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About Keizertimes. (Salem, Or.) 1979-current | View Entire Issue (May 7, 2021)
Volume 42 • No. 29
MAY 7, 2021
POST GOES ALL-IN
with long battle for allergy relief
or much of his time in the
state Legislature, Rep. Bill Post
(R-Keizer) has waged a war
for allergy relief.
After three attempts to
make the allergy relief med-
available to state residents
without a prescription, vic-
tory may ﬁ nally be in sight.
“I feel good about it’s
chances this time around,”
Post said. “The bill passed out
of the House with a vote of
33-22 and the senators on the
other side of the Legislature
usually look at those votes as
a scorecard when they are ﬁ g-
uring out whether to support it."
House Bill (HB) would make
the drug available to customers
over the age of 18, with proper
identiﬁ cation, and after record-
ing some patient information.
The medicine would still be kept
behind the counter. However,
Oregon residents wouldn’t have to
travel to another state for allergy
relief in more than 15 years.
Post tried to get a similar bill
passed in 2017, but the eﬀ ort never
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By ERIC A. HOWALD Of the Keizertimes
made it past the committee level,
In 2019, another bill progressed to
a Senate vote, but altered so much
in the process that Post himself
turned against it.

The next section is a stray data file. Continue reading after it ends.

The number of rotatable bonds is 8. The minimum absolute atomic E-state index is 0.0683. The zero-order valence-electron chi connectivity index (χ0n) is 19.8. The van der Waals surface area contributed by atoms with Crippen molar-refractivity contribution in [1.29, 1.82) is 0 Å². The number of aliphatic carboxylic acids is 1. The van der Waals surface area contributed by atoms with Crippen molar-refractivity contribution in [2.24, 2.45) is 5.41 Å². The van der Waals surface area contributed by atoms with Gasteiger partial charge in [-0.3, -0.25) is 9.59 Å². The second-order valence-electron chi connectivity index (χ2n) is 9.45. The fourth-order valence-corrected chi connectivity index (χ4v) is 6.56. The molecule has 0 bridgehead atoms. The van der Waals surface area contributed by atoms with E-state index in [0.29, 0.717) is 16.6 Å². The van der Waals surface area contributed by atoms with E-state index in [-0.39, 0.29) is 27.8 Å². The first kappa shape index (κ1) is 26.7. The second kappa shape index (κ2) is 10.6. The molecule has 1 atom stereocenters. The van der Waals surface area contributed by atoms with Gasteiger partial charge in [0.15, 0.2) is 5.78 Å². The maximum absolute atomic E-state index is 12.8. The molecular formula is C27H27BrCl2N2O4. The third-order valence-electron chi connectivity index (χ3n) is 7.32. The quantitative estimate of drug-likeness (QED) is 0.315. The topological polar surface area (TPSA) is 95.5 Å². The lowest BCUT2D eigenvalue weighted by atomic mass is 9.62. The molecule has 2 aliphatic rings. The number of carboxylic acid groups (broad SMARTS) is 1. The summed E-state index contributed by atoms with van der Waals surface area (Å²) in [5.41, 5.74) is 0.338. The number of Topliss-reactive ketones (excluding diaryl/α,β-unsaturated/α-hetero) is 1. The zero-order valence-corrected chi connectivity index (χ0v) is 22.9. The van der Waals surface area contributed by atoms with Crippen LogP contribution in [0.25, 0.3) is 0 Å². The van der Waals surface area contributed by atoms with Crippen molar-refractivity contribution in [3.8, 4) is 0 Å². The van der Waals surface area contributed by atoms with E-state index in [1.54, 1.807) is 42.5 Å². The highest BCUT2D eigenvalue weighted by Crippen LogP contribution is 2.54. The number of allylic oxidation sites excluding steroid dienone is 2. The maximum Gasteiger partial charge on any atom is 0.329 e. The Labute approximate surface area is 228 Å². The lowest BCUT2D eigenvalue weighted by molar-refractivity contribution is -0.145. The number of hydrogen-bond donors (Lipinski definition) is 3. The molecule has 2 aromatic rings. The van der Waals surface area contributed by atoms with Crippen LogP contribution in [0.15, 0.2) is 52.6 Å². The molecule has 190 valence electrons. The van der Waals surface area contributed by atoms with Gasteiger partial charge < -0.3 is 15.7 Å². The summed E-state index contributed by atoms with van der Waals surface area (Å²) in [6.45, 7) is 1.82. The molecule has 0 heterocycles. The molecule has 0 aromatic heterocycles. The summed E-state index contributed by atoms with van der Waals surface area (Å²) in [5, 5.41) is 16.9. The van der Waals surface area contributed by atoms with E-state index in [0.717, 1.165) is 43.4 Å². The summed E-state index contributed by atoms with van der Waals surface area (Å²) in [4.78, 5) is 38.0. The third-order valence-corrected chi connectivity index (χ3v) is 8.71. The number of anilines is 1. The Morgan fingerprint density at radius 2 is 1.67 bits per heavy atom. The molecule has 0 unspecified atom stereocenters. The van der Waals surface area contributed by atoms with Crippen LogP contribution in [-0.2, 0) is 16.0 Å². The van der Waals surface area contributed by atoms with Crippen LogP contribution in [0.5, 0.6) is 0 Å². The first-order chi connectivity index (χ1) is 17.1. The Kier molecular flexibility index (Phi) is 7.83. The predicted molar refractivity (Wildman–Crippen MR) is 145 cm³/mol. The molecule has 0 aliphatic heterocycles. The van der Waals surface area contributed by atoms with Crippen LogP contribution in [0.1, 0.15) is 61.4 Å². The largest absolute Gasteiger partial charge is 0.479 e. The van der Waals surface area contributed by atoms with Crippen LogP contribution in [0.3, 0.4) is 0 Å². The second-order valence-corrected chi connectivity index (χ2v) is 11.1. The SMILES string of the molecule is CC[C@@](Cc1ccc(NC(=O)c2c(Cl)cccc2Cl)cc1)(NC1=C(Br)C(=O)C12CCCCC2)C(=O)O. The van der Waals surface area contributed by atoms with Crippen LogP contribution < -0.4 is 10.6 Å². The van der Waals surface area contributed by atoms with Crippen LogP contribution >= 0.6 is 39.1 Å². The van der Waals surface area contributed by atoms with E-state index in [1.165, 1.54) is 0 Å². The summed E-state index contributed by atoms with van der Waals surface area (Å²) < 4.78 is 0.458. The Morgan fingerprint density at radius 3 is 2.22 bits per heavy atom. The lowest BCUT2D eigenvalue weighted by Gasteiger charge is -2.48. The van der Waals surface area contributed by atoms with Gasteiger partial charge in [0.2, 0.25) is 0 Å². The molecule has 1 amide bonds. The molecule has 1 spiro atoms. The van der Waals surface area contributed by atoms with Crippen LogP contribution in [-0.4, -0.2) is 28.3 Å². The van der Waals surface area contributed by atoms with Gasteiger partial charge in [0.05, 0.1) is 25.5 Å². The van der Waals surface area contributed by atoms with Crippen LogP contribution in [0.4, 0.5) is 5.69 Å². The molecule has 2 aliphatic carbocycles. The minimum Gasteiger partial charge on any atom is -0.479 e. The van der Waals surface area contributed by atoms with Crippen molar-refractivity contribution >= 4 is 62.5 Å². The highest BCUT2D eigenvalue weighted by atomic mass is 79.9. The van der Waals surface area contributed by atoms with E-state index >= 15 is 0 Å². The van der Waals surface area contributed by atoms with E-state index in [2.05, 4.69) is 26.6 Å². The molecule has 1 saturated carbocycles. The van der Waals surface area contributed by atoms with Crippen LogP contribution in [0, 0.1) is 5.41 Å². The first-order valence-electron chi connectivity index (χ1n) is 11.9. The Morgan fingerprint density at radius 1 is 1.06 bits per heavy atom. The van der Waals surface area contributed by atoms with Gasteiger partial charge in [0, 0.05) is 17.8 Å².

“It was what we call a
‘gut-and-stuﬀ ,’” Post said.
“Patients would still have
had to get a prescription for
the drug from a pharmacist,
which would have meant a pri-
vate consultation in a separate
room of the pharmacy.”
The drug’s status as a con-
trolled substance would have
made the extra step necessary
and would likely have led to
additional charges for service,
Post said. He testiﬁ ed against the
passage of the bill when the ﬂ oor
This time around, the bill that
Post envisioned from the start
appears to be moving ahead. In no
small part because he got buy-in
before the matter reached the House
Committee on Health Care. Post
enlisted three other chief sponsors
and 31 additional regular sponsors.
See ALLERGY, page A8
Mask protest prompts
walkout at city council
By ERIC A. HOWALD
Of the Keizertimes
A Keizer resident protesting retight-
ening COVID restrictions prompted a
walkout in the chambers of the Keizer
City Council Monday, May 3.
Alexis Smith warned of
her intent to
are required, but
city councilors did
not make comments on
her action before or during
the incident. Some members
of the audience at the council meet-
ing when the woman made her intent
known, several more followed after she
removed her face mask.
It was left to City Recorder Tracy
Davis to clean a microphone stand
before others took their turn to speak
in public testimony.
“For the past year, I’ve worn a mask
for the purpose of making the commu-
nity feel safe. The reality is we need to
be a little uncomfortable,” said Smith.
She said her children
ing from social
interactions as well.
She took aim at Gov.
Kate Brown and recently
re-enacted guidelines to stop
a recent surge on COVID-19 cases.
“With the last closure the stove has
been turned up. We need to look now
how to escape the pot before we are too
See WALKOUT, page A5
at the shores
A look at model